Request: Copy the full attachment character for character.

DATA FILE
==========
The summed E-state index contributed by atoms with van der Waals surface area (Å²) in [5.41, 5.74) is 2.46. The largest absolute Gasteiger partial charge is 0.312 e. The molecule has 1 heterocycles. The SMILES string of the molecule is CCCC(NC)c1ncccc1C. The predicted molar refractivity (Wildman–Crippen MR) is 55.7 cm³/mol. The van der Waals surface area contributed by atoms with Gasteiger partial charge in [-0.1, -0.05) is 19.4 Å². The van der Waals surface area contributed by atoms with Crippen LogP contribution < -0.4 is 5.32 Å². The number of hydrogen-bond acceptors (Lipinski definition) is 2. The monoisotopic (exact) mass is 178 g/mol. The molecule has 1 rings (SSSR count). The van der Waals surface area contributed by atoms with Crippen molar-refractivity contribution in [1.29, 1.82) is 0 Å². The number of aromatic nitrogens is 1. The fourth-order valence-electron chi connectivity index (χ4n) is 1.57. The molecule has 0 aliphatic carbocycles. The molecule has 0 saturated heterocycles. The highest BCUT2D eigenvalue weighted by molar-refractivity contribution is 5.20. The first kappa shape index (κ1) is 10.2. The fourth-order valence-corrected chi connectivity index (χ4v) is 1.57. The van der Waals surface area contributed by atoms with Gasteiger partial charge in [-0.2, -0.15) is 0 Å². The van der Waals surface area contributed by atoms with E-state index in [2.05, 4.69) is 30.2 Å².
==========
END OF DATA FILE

The summed E-state index contributed by atoms with van der Waals surface area (Å²) in [5.41, 5.74) is 2.46. The largest absolute Gasteiger partial charge is 0.312 e. The molecule has 1 heterocycles. The SMILES string of the molecule is CCCC(NC)c1ncccc1C. The predicted molar refractivity (Wildman–Crippen MR) is 55.7 cm³/mol. The van der Waals surface area contributed by atoms with Gasteiger partial charge in [-0.1, -0.05) is 19.4 Å². The van der Waals surface area contributed by atoms with Crippen LogP contribution < -0.4 is 5.32 Å². The number of hydrogen-bond acceptors (Lipinski definition) is 2. The monoisotopic (exact) mass is 178 g/mol. The molecule has 1 rings (SSSR count). The van der Waals surface area contributed by atoms with Crippen molar-refractivity contribution in [1.29, 1.82) is 0 Å². The number of aromatic nitrogens is 1. The fourth-order valence-electron chi connectivity index (χ4n) is 1.57. The molecule has 0 aliphatic carbocycles. The molecule has 0 saturated heterocycles. The highest BCUT2D eigenvalue weighted by molar-refractivity contribution is 5.20. The first kappa shape index (κ1) is 10.2. The fourth-order valence-corrected chi connectivity index (χ4v) is 1.57. The van der Waals surface area contributed by atoms with Gasteiger partial charge in [-0.2, -0.15) is 0 Å². The van der Waals surface area contributed by atoms with E-state index in [2.05, 4.69) is 30.2 Å².